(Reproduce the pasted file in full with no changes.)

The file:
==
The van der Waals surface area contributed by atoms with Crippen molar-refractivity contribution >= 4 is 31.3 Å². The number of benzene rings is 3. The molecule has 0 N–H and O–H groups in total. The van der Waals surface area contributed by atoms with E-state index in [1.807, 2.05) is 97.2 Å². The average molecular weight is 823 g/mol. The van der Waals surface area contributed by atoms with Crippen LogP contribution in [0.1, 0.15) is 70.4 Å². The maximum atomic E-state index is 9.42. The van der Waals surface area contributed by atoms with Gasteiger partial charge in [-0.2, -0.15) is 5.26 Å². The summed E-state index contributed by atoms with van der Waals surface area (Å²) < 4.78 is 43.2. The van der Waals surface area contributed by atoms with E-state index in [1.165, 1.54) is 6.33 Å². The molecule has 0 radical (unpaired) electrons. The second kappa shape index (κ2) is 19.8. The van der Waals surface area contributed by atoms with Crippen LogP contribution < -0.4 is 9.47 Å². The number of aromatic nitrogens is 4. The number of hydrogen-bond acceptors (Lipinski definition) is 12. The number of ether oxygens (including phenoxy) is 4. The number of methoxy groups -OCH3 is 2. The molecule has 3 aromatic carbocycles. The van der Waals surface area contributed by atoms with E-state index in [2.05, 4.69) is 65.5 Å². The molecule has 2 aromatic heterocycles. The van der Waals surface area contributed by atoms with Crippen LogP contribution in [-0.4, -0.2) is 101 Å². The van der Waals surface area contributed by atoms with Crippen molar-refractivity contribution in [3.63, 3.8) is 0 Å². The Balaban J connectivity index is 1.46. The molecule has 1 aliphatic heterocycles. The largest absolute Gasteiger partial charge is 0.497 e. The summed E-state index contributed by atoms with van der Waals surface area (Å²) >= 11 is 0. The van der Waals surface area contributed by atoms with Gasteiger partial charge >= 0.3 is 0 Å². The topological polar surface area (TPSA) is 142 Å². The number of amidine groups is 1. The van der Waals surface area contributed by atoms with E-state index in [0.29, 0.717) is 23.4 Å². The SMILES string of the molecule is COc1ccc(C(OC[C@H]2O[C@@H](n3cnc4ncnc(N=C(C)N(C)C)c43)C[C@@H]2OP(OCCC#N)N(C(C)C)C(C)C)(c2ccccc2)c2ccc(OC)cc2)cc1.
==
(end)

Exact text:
The van der Waals surface area contributed by atoms with Crippen molar-refractivity contribution >= 4 is 31.3 Å². The number of benzene rings is 3. The molecule has 0 N–H and O–H groups in total. The van der Waals surface area contributed by atoms with E-state index in [1.807, 2.05) is 97.2 Å². The average molecular weight is 823 g/mol. The van der Waals surface area contributed by atoms with Crippen LogP contribution in [0.1, 0.15) is 70.4 Å². The maximum atomic E-state index is 9.42. The van der Waals surface area contributed by atoms with Gasteiger partial charge in [-0.2, -0.15) is 5.26 Å². The summed E-state index contributed by atoms with van der Waals surface area (Å²) < 4.78 is 43.2. The van der Waals surface area contributed by atoms with E-state index in [1.165, 1.54) is 6.33 Å². The molecule has 0 radical (unpaired) electrons. The second kappa shape index (κ2) is 19.8. The van der Waals surface area contributed by atoms with Crippen LogP contribution < -0.4 is 9.47 Å². The number of aromatic nitrogens is 4. The number of hydrogen-bond acceptors (Lipinski definition) is 12. The number of ether oxygens (including phenoxy) is 4. The number of methoxy groups -OCH3 is 2. The molecule has 3 aromatic carbocycles. The van der Waals surface area contributed by atoms with E-state index in [2.05, 4.69) is 65.5 Å². The molecule has 2 aromatic heterocycles. The van der Waals surface area contributed by atoms with Crippen LogP contribution in [-0.4, -0.2) is 101 Å². The van der Waals surface area contributed by atoms with Crippen molar-refractivity contribution in [3.63, 3.8) is 0 Å². The Balaban J connectivity index is 1.46. The molecule has 1 aliphatic heterocycles. The largest absolute Gasteiger partial charge is 0.497 e. The summed E-state index contributed by atoms with van der Waals surface area (Å²) >= 11 is 0. The van der Waals surface area contributed by atoms with Gasteiger partial charge >= 0.3 is 0 Å². The topological polar surface area (TPSA) is 142 Å². The number of amidine groups is 1. The van der Waals surface area contributed by atoms with E-state index in [0.29, 0.717) is 23.4 Å². The SMILES string of the molecule is COc1ccc(C(OC[C@H]2O[C@@H](n3cnc4ncnc(N=C(C)N(C)C)c43)C[C@@H]2OP(OCCC#N)N(C(C)C)C(C)C)(c2ccccc2)c2ccc(OC)cc2)cc1.